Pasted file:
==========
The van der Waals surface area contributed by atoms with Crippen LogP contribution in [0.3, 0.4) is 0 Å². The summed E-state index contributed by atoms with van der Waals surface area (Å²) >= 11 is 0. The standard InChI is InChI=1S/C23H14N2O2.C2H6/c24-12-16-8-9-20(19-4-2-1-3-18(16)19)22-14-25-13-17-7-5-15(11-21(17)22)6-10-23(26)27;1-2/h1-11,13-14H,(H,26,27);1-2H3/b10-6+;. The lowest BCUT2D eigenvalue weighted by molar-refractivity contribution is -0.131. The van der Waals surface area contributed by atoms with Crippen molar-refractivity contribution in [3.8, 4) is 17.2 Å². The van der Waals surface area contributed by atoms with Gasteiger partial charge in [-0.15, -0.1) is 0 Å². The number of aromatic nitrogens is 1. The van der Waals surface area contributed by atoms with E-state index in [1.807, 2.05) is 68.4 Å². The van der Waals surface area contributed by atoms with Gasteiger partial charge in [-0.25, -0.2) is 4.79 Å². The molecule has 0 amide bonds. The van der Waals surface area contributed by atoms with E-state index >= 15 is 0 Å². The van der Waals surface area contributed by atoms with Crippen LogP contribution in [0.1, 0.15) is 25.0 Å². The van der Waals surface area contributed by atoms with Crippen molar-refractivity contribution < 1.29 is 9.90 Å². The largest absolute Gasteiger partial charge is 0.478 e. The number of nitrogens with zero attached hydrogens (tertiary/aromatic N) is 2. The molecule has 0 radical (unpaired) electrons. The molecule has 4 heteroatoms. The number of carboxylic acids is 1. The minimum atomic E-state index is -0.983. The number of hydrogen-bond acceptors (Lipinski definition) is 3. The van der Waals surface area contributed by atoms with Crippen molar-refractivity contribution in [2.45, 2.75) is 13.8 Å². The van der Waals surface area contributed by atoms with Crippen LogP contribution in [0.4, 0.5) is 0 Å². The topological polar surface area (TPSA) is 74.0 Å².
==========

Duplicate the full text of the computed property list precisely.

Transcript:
The van der Waals surface area contributed by atoms with Crippen LogP contribution in [0.3, 0.4) is 0 Å². The summed E-state index contributed by atoms with van der Waals surface area (Å²) >= 11 is 0. The standard InChI is InChI=1S/C23H14N2O2.C2H6/c24-12-16-8-9-20(19-4-2-1-3-18(16)19)22-14-25-13-17-7-5-15(11-21(17)22)6-10-23(26)27;1-2/h1-11,13-14H,(H,26,27);1-2H3/b10-6+;. The lowest BCUT2D eigenvalue weighted by molar-refractivity contribution is -0.131. The van der Waals surface area contributed by atoms with Crippen molar-refractivity contribution in [3.8, 4) is 17.2 Å². The van der Waals surface area contributed by atoms with Gasteiger partial charge in [-0.15, -0.1) is 0 Å². The number of aromatic nitrogens is 1. The van der Waals surface area contributed by atoms with E-state index in [1.807, 2.05) is 68.4 Å². The van der Waals surface area contributed by atoms with Gasteiger partial charge in [-0.25, -0.2) is 4.79 Å². The molecule has 0 amide bonds. The van der Waals surface area contributed by atoms with E-state index >= 15 is 0 Å². The van der Waals surface area contributed by atoms with Crippen LogP contribution in [0.1, 0.15) is 25.0 Å². The van der Waals surface area contributed by atoms with Crippen molar-refractivity contribution < 1.29 is 9.90 Å². The largest absolute Gasteiger partial charge is 0.478 e. The number of nitrogens with zero attached hydrogens (tertiary/aromatic N) is 2. The molecule has 0 radical (unpaired) electrons. The molecule has 4 heteroatoms. The number of carboxylic acids is 1. The minimum atomic E-state index is -0.983. The number of hydrogen-bond acceptors (Lipinski definition) is 3. The van der Waals surface area contributed by atoms with Crippen molar-refractivity contribution in [2.45, 2.75) is 13.8 Å². The van der Waals surface area contributed by atoms with Crippen LogP contribution in [0.4, 0.5) is 0 Å². The topological polar surface area (TPSA) is 74.0 Å².